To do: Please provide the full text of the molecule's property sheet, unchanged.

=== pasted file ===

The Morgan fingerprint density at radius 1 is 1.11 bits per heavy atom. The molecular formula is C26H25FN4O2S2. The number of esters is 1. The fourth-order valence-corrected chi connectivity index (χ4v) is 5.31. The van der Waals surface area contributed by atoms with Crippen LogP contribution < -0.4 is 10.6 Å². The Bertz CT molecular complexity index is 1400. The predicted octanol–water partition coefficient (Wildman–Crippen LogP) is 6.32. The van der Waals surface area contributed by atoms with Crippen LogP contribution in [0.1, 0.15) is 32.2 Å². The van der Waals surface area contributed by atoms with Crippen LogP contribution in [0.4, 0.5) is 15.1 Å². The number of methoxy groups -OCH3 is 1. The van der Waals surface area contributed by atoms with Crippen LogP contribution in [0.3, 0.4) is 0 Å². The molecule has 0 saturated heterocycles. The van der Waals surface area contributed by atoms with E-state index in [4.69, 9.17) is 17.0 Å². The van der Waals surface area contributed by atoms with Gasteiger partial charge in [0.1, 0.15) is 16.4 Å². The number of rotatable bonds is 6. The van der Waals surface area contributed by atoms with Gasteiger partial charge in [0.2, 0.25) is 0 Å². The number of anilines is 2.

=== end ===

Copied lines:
The Morgan fingerprint density at radius 1 is 1.11 bits per heavy atom. The molecular formula is C26H25FN4O2S2. The number of esters is 1. The fourth-order valence-corrected chi connectivity index (χ4v) is 5.31. The van der Waals surface area contributed by atoms with Crippen LogP contribution < -0.4 is 10.6 Å². The Bertz CT molecular complexity index is 1400. The predicted octanol–water partition coefficient (Wildman–Crippen LogP) is 6.32. The van der Waals surface area contributed by atoms with Crippen LogP contribution in [0.1, 0.15) is 32.2 Å². The van der Waals surface area contributed by atoms with Crippen LogP contribution in [0.4, 0.5) is 15.1 Å². The number of methoxy groups -OCH3 is 1. The van der Waals surface area contributed by atoms with Crippen LogP contribution in [0.3, 0.4) is 0 Å². The molecule has 0 saturated heterocycles. The van der Waals surface area contributed by atoms with E-state index in [4.69, 9.17) is 17.0 Å². The van der Waals surface area contributed by atoms with Gasteiger partial charge in [0.1, 0.15) is 16.4 Å². The number of rotatable bonds is 6. The van der Waals surface area contributed by atoms with Gasteiger partial charge in [0.2, 0.25) is 0 Å². The number of anilines is 2.